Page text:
What's left in my "main" account is mine to spend.

    My main account is with the Bank of Scotland as they pay interest and have a cash back scheme on some purchases (I'm up to almost £4 this month!). My bills account is with the TSB, but I am seriously thinking of moving it to the Halifax as they would pay £3 a month for having direct debits set up - which is more than the interest I earn at TSB.

    Bank of Scotland and Halifax have a monthly saver account where you pay in from £25 to £250 once a month by standing order. That makes it a bit more like a bill to pay, and if you need it you can withdraw it at any time - but cannot replace it. That helps provide some incentive to save.
    Originally posted by Don80
    It's not a good idea to keep all your funds with a single group as they may have a technical fault or decide to close all your accounts - you be stuffed until TSB move off of Lloyds systems!
    Last edited by Heng Leng; 11-08-2017 at 1:32 PM.
    • Dobbibill
    • By Dobbibill 11th Aug 17, 7:30 AM
    • 2,286 Posts
    • 3,411 Thanks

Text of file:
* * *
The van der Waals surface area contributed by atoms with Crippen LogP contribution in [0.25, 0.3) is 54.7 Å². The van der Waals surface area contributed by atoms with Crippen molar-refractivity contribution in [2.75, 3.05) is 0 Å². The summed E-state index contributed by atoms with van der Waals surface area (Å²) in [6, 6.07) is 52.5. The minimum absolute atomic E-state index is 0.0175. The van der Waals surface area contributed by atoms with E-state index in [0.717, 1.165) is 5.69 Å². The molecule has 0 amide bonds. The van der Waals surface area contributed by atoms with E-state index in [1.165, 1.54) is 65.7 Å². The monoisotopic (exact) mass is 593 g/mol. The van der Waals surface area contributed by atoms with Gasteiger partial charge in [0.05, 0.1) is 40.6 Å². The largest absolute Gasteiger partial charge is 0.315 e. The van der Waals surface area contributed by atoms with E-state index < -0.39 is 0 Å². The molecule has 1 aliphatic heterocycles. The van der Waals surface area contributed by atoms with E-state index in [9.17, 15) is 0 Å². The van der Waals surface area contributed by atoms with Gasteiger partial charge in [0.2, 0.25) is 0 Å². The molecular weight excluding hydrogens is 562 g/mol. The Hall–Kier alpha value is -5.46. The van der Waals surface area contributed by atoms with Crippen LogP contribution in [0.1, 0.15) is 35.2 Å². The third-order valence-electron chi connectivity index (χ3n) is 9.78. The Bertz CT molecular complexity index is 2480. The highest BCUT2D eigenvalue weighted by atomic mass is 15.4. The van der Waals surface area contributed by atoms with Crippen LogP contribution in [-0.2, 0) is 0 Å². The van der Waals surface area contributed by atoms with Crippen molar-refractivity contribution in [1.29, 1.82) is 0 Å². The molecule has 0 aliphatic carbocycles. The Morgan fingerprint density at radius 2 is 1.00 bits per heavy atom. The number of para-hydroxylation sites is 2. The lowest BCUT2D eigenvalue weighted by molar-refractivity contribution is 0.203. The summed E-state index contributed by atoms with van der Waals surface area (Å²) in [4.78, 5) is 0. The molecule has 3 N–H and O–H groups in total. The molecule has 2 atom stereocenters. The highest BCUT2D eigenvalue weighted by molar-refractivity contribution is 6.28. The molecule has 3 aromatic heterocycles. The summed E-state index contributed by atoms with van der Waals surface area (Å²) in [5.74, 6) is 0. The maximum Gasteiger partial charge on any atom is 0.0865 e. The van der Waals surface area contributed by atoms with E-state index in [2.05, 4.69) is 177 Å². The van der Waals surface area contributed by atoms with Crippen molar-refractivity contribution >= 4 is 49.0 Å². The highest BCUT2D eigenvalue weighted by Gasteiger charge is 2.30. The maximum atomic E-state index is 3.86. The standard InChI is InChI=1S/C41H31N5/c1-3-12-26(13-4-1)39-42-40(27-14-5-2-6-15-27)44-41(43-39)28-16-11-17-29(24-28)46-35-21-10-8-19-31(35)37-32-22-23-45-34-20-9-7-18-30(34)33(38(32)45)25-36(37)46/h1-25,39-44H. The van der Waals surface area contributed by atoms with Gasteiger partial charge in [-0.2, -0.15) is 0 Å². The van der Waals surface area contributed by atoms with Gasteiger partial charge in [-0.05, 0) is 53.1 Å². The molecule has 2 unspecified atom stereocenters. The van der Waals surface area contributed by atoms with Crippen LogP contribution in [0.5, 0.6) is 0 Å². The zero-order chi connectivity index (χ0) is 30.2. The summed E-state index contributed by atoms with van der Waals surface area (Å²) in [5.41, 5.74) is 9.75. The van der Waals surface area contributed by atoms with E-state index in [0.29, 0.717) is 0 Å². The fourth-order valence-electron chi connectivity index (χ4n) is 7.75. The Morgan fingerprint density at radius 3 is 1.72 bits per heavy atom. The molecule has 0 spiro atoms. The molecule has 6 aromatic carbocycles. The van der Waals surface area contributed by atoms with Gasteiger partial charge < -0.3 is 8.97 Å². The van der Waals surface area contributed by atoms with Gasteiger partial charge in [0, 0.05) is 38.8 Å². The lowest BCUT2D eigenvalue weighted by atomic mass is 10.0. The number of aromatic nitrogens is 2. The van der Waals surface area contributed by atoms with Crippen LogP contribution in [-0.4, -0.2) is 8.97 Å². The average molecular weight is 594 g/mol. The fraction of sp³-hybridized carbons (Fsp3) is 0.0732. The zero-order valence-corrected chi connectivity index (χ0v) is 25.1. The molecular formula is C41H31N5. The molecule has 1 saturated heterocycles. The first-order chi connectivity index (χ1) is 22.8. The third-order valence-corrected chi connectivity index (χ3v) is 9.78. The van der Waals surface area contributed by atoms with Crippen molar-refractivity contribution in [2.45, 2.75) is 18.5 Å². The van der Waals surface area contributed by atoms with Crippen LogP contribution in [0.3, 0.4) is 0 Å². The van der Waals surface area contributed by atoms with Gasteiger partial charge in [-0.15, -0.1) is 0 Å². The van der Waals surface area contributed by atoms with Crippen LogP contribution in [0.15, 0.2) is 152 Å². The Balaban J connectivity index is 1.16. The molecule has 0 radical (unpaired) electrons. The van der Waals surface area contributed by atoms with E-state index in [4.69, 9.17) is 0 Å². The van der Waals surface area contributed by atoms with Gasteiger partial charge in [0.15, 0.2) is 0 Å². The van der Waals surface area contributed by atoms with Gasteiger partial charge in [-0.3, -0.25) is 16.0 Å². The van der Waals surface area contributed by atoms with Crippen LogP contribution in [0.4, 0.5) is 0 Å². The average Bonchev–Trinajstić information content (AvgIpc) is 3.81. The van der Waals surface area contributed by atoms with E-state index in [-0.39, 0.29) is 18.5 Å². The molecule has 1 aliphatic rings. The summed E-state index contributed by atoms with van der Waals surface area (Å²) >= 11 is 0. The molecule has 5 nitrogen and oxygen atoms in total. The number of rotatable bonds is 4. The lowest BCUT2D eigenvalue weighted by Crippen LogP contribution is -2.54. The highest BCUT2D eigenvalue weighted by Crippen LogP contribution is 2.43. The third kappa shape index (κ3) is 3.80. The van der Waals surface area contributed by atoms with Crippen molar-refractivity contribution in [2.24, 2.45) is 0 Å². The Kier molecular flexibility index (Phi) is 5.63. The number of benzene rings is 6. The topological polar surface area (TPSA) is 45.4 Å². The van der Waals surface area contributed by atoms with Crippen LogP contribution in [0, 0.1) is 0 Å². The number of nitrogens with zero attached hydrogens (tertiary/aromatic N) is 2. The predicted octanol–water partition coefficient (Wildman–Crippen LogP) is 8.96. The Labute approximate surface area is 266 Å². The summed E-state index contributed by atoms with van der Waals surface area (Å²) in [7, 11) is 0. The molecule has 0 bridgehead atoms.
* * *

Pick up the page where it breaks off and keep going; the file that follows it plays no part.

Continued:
Dobbibill
    • #7
    • 11th Aug 17, 7:30 AM
    • #7
    • 11th Aug 17, 7:30 AM
    Any savings should be moved on payday or within a day or so.
    Leaving it in your spending account is misleading, so you are spending it without thinking.

    Sit down with your statement and see where everything is going. Odd coffees here and a takeaway there soon add up.

    There's also several budgeting apps available. Many on here rave about YNAB (it does cost but there's a free trial and tutorial available)

    Finally look at what you want from an account - do you want to get interest on your balance or spending offers.
    Don80 has the right idea with different bills/spending accounts. If your direct debits are already set up on your existing account then your going to be looking for a spending account.